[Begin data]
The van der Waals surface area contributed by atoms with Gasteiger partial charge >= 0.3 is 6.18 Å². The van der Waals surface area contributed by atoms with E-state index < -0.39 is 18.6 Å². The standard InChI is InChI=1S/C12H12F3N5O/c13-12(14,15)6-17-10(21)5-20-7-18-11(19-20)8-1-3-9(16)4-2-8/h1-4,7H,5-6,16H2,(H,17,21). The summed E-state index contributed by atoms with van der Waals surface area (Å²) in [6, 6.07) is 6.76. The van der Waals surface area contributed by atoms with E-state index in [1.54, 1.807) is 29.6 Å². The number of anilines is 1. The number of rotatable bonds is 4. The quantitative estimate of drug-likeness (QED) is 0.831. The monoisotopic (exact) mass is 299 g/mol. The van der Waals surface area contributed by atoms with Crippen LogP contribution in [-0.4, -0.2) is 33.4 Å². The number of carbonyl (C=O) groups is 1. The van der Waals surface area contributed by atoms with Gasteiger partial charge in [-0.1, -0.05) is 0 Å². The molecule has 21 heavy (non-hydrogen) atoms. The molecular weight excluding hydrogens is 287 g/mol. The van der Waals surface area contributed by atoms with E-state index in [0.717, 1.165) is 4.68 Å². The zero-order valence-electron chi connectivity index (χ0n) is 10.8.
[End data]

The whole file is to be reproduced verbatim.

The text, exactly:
The van der Waals surface area contributed by atoms with Gasteiger partial charge >= 0.3 is 6.18 Å². The van der Waals surface area contributed by atoms with E-state index < -0.39 is 18.6 Å². The standard InChI is InChI=1S/C12H12F3N5O/c13-12(14,15)6-17-10(21)5-20-7-18-11(19-20)8-1-3-9(16)4-2-8/h1-4,7H,5-6,16H2,(H,17,21). The summed E-state index contributed by atoms with van der Waals surface area (Å²) in [6, 6.07) is 6.76. The van der Waals surface area contributed by atoms with E-state index in [1.54, 1.807) is 29.6 Å². The number of anilines is 1. The number of rotatable bonds is 4. The quantitative estimate of drug-likeness (QED) is 0.831. The monoisotopic (exact) mass is 299 g/mol. The van der Waals surface area contributed by atoms with Crippen LogP contribution in [-0.4, -0.2) is 33.4 Å². The number of carbonyl (C=O) groups is 1. The van der Waals surface area contributed by atoms with Gasteiger partial charge in [-0.1, -0.05) is 0 Å². The molecule has 21 heavy (non-hydrogen) atoms. The molecular weight excluding hydrogens is 287 g/mol. The van der Waals surface area contributed by atoms with E-state index in [0.717, 1.165) is 4.68 Å². The zero-order valence-electron chi connectivity index (χ0n) is 10.8.